Hartford Commission OKs Plan Changes
Hartford — Despite concerns that the town was being strong-armed by regional planners over the future of the area around Exit 1 on Interstate 89 in Quechee, the Planning Commission voted Monday night to endorse changes to the town’s Master Plan.
One resident who owns property near the interstate exit said he was concerned the Two Rivers-Ottauquechee Regional Commission was pressuring the town to make the changes to the plan.
“They are just holding a stick over the town of Hartford and are saying they are going to withhold funds unless you do what we want you to do. It is like we are being punished,” said resident Wayne Punt, who owns land near the Interstate 89 south on-ramp across from the Quechee Mobil station. “They are saying what you can and can’t do in your own town, and are saying we won’t give you monies for this because you don’t want to go along with what we see for your town. It’s not their town; it’s ours.”
Two of the more pronounced changes being considered are ending the “growth center” designation for the area near the Exit 1 interchange and eliminating retail stores as a “primary use” in the area.
The Master Plan acts as a guideline for growth and development in the town. Although it’s not required by law, the town’s Master Plan has to conform to the regional one in order to qualify for certain regional and state grants or to levy impact fees on developers.
Hartford’s Planning Commission has agreed to remove the Exit 1 interchange as a growth center, Riddle said, though he acknowledged that hadn’t been the case earlier. The Planning Commission in 2012 approved the proposed Quechee Highlands mixed-use development for a 168-acre parcel near the exit.
“This board went before (the regional commission) and tried to convince them that the (town’s) Master Plan should stand,” Riddle said during the meeting. “We gave it the best shot. ... There has been a little give and take on both sides.”
Planning Commission member Dennis Brown expressed unease Monday night with the dynamic between the town and the regional commission.
“I believe what Mr. Punt is saying is all true. We are having our arms twisted here,” he said. “I am a frustrated commissioner.”
Scott Milne, one of the developers behind the Quechee Highlands proposal, said he hopes the town isn’t being bullied.
“If it is a collaborative effort, it is a good,” Milne said after the meeting. “If it is someone holding a gun to another’s head, someone should go back and take another look.”
Despite some misgivings, the Planning Commission voted unanimously after 90 minutes of discussion at the Municipal Building to approve the amendments to the Master Plan.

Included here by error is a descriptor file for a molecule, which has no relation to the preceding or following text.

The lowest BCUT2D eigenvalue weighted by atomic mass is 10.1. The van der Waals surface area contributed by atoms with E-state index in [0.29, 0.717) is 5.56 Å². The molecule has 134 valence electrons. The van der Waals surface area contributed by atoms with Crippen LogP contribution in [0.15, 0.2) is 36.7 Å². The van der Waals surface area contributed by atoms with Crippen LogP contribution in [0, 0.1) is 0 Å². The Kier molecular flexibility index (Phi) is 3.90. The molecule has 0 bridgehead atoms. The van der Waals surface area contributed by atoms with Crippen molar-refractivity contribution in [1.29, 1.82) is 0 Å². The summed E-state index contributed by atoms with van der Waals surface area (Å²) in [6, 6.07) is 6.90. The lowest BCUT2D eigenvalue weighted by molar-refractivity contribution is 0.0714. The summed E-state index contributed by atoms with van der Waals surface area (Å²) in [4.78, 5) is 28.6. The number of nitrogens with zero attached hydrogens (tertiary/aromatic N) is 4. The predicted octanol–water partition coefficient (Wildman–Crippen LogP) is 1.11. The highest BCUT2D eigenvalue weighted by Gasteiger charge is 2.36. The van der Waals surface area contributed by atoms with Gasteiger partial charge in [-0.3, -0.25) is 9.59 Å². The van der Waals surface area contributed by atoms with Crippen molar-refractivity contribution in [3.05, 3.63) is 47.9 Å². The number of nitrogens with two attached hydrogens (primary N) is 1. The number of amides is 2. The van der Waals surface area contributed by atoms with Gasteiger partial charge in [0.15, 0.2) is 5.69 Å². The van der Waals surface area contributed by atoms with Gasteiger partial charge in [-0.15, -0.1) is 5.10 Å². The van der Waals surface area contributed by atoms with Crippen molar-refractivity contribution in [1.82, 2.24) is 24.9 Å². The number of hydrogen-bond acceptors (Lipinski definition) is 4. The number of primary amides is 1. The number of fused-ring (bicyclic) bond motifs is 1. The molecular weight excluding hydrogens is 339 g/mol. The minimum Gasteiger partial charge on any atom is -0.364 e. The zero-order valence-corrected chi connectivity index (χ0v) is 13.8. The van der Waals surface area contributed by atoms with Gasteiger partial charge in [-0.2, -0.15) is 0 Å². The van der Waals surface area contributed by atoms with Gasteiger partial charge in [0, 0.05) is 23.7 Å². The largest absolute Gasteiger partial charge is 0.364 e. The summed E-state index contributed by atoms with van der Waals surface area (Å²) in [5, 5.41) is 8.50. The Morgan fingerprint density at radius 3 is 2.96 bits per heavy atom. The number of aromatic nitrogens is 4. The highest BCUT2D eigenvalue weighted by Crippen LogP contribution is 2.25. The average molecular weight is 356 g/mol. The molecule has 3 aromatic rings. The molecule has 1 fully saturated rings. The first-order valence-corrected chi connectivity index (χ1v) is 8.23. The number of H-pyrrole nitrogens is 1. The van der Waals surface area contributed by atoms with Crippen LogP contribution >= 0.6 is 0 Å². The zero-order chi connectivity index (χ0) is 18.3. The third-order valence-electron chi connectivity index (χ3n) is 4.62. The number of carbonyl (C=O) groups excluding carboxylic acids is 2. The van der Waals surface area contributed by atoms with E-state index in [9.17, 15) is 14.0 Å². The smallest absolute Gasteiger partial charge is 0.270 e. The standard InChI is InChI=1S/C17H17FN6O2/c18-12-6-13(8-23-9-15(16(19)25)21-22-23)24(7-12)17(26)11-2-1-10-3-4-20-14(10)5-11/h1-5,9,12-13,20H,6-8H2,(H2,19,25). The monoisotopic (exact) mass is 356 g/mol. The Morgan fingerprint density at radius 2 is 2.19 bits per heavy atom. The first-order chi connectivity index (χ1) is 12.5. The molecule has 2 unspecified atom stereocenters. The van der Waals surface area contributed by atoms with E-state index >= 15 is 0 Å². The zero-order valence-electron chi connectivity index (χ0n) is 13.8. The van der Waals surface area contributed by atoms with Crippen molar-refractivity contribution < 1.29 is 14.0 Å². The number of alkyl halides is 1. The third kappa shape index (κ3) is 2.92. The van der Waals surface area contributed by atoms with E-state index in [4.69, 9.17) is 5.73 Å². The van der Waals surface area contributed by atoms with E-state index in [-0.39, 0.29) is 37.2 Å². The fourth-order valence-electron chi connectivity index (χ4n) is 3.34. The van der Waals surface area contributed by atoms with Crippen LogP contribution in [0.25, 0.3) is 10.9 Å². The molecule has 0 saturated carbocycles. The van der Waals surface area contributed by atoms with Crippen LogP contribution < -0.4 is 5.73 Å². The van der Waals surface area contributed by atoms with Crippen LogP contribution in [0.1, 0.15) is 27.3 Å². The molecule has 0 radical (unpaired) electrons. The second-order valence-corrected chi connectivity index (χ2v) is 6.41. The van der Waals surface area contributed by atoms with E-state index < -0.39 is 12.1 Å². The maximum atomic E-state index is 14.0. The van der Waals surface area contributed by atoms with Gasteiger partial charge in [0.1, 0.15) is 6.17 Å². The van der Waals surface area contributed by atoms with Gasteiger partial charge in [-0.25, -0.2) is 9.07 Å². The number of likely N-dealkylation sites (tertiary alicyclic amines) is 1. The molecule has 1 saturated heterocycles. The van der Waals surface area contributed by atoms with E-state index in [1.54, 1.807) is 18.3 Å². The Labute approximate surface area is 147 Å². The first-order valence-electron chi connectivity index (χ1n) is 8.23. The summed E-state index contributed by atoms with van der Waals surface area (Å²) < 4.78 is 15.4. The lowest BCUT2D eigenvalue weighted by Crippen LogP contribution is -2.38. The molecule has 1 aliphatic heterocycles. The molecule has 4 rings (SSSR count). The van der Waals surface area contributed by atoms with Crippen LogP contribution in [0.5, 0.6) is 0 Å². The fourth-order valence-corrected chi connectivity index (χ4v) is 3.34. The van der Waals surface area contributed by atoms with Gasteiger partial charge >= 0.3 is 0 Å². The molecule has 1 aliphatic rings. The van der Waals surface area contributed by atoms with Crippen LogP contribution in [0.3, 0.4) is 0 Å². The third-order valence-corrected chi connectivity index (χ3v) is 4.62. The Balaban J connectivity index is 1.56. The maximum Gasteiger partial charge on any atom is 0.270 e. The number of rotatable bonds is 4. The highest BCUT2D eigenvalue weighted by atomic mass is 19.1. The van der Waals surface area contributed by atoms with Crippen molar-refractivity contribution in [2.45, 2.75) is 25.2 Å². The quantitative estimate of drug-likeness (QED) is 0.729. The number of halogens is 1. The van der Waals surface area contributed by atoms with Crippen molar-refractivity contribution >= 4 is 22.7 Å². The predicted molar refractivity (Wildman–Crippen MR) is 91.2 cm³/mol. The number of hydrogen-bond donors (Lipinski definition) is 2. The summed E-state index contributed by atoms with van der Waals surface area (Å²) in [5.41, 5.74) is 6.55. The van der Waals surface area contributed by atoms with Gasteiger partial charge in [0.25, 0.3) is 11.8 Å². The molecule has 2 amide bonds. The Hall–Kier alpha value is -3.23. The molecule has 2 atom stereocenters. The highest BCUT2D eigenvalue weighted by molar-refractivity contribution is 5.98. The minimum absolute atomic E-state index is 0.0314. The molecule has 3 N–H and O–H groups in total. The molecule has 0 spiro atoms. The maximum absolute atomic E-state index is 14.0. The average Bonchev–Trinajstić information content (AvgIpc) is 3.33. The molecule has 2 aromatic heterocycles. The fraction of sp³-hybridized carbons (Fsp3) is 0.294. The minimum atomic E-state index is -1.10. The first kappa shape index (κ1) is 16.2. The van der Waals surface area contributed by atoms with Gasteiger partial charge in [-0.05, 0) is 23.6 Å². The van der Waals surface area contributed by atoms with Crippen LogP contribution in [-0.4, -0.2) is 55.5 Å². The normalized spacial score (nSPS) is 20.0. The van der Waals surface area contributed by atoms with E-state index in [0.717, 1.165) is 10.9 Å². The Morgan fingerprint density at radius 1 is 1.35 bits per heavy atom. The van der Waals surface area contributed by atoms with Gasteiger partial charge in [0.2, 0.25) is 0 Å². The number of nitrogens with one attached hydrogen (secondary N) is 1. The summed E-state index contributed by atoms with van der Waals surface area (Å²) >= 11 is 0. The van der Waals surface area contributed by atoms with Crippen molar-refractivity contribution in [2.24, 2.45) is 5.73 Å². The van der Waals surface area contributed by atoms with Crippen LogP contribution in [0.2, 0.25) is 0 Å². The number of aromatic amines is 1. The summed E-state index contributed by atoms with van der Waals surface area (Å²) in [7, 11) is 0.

Other changes included adding categories to the land use plan and updating recent land use trends.
The Master Plan must now go before the Selectboard for two more public hearings, before a final vote is cast on the 14-chapter document, said Bruce Riddle, chairman of the Hartford Planning Commission.
Two Rivers opted not to approve the town’s 2012 Master Plan last summer, in part because of the Quechee growth center designation, which doesn’t comply with the regional plan that directs development to existing downtowns and discourages it near interstate exchanges.
If and when the town’s Master Plan is approved by the regional commission, the town plans to seek a grant to study the Exit 1 interchange.
“What we have to do is come to a better agreement as to what can go there and how it would look,” Riddle said.
Town Planner Matt Osborn said that even if the Master Plan changes are adopted, the type of development allowed around Exit 1 won’t change until the town’s zoning laws are revised to reflect the Master Plan.
“I can’t predict” when the town will do an update on the zoning regulations, Osborn said prior to the meeting.
The changes to the Master plan “do influence Act 250,” Planning and Development Director Lori Hirshfield said. She said Act 250 officials look at what the town’s Master Plan says when evaluating developments.
She said the town’s Planning Commission also references the plan — as well as zoning laws — when approving plans for development projects.
The fact that the regional commission does not regard Exit 1 area as a “growth center” was a key factor last year — along with traffic — in the District 3 Environmental Commission’s denial of an Act 250 permit for the first phase of the proposed Quechee Highlands project.
The developer of the proposed Quechee Highlands Development, B&M Realty, appealed the ruling in Superior Court.
The changes to the Master Plan will not impact the Quechee Highlands appeal because it has already received town approval, Riddle said Monday night.
“It won’t be held hostage, is that correct?” resident Joe Trottier asked.
Riddle said he would be “shocked” if that was true.
Jordan Cuddemi can be reached at email@example.com or 603-727-3248.
Bruce Riddle is the chairman of the Hartford Planning Commission. His first name was inadvertently dropped from an earlier version of this story.